A permit is required to visit any Aboriginal land in the Northern Territory. The permit system helps to protect and preserve the privacy and culture of Aboriginal communities, look after the natural environment and keep visitors safe. In some cases, multiple permits are required when travelling one road that passes through more than one council region. You must carry your permit at all times when on Aboriginal land.
The Mereenie Loop is the unsealed section of the Red Centre Way located between Kings Canyon Resort and the Larapinta Drive / Namatjira Drive intersection. To drive on this road, you'll need a Mereenie Loop Permit.
The permit costs $5.00 and is valid for 3 days from the date of purchase. From 2017, you must obtain your Mereenie Loop Permit in person at the Central Land Council's main office in Alice Springs.
Central Land Council - Main Office
27 Stuart Highway
Alice Springs, NT 0870
T: 08 8951 6211 or 1800 003 640
Opening hours: Weekdays 8am - 4pm
Road transit permits are also required to access Papunya, the Gary Junction Road, and Tjukururu Road. To ask our consultants for more information, visit the Alice Springs Visitor Information Centre or call 1800 645 199.
Road conditions in the Red Centre can vary significantly from day to day. It's a good idea to check the road conditions before you set out on your journey. Despite the sunny climate it does occasionally rain heavily in Central Australia. Unless you’re sure of the water depth, flow rate and any road damage, don’t attempt to cross flooded bridges or causeways. Dust on outback roads can also pose a danger, obscuring vision of the road ahead. It’s best to wait for it to settle and travel carefully with headlights on.
Stock and Wildlife
Many roads in the Northern Territory are not fenced. Animals (kangaroos, dingos, horses, eagles, cows) are most active at sunrise, sunset or at night. If you encounter stock or wildlife you should slow down and sound your horn but do not swerve around them as this can lead to you losing control of your vehicle and the possibility that it may roll over.
If you do drive off the side of the road, don’t over correct or brake heavily. Slow down and return to the road when the vehicle is travelling at a safe speed and the road is clear of other traffic.
Speed limits are enforced in the Northern Territory and fines and demerit points will be given. Maximum speed limits are clearly signed and must be obeyed at all times. The default speed limit on open roads is 110km/hour unless otherwise sign posted. On the Stuart and Barkly Highways the maximum speed limit is 130km/hour. The default speed limit in built up areas is either 50km/hour or 60km/hour unless sign posted otherwise.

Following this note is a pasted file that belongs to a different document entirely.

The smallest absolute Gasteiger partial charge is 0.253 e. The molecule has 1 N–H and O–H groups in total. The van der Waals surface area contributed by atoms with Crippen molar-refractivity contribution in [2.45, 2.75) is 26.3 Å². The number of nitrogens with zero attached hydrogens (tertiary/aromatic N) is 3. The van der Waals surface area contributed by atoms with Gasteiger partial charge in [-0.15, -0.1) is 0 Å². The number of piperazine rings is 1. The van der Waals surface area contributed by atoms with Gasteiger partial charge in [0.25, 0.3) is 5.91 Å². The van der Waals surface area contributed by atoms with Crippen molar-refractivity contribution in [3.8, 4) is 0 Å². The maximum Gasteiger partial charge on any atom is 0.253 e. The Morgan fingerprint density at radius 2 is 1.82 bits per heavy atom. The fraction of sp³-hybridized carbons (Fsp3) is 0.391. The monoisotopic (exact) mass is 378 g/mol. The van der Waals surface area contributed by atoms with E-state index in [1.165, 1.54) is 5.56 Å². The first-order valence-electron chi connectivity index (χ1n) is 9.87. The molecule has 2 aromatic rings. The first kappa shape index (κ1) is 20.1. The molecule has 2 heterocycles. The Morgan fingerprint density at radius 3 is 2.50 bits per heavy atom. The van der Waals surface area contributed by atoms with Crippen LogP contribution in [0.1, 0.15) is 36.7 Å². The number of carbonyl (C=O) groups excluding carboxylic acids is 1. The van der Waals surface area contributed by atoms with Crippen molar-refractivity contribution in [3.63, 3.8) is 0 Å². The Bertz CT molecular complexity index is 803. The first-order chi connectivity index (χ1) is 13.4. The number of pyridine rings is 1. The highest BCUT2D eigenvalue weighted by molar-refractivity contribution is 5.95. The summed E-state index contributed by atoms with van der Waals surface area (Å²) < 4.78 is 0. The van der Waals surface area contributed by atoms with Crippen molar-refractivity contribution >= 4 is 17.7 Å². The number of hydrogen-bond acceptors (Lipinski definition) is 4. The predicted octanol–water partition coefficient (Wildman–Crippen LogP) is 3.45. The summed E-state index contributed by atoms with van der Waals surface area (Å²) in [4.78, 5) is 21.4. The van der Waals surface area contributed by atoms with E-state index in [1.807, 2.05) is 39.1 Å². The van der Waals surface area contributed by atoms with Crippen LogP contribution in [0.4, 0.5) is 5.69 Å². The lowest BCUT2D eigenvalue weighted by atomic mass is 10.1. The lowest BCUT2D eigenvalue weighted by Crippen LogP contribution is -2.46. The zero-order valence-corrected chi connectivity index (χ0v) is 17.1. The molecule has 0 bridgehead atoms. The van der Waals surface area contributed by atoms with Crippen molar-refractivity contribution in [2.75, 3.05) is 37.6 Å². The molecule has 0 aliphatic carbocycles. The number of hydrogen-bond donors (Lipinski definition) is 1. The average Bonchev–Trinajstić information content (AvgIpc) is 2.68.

You should always drive at a speed that suits the road, the vehicle and the weather conditions.
Fatigue and Long Distances
If you’re not used to driving long distances in high temperatures, you’ll be affected by driver fatigue. As a general rule, you should stop for a 15-minute rest break every two hours of driving. While you stop, take a walk and drink some water. Plan your trip to include these regular breaks and use the clearly signposted rest areas along highways.
Four-wheel drive vehicles are designed for both on and off road conditions and handle very differently to a normal car. They have a high centre of gravity and can be affected by wind caused by passing vehicles. If you’re planning to hire a four-wheel drive and have not previously driven one, ensure you’re familiar with how to operate the vehicle and know when and where to use the accessories such as tyre changing and engaging four-wheel drive. Be careful to also not overload the roof rack.
In Australia, vehicles travel on the LEFT hand side of the road.
Lost or Broken Down
A missing vehicle is easier to locate than missing people so NEVER leave your vehicle regardless of the circumstances. If you intend to leave a main road, let someone know of your plans and your expected time of arrival. Always carry plenty of water.
There are over 200 level rail crossings in the Northern Territory. Some crossings have boom gates and some have flashing lights. When required, you should look both ways, listen and give way to any trains approaching on the railway line before proceeding to cross the track.
Road trains in the Northern Territory are common and can have three trailers, be over 50 metres long and 2.5 metres wide. When overtaking always allow at least one kilometre of clear road ahead and plenty of room before you overtake as they may sway side to side. If you’re being overtaken, don’t move off the road and only show down when the road train moves out to pass.
When approaching a road train on a single lane, narrow road or unsealed road, slow down and drive slowly along the shoulder until it is clear to move back onto the road.
Seat belts do save lives and the law states that you must wear your seat belt at ALL times. A seatbelt can save your life or prevent serious injury if you are involved in a crash or stop suddenly. Drivers are responsible for ensuring everyone in the vehicle wears a seatbelt and penalties apply.
All children under seven years must be in an appropriate child or booster seat.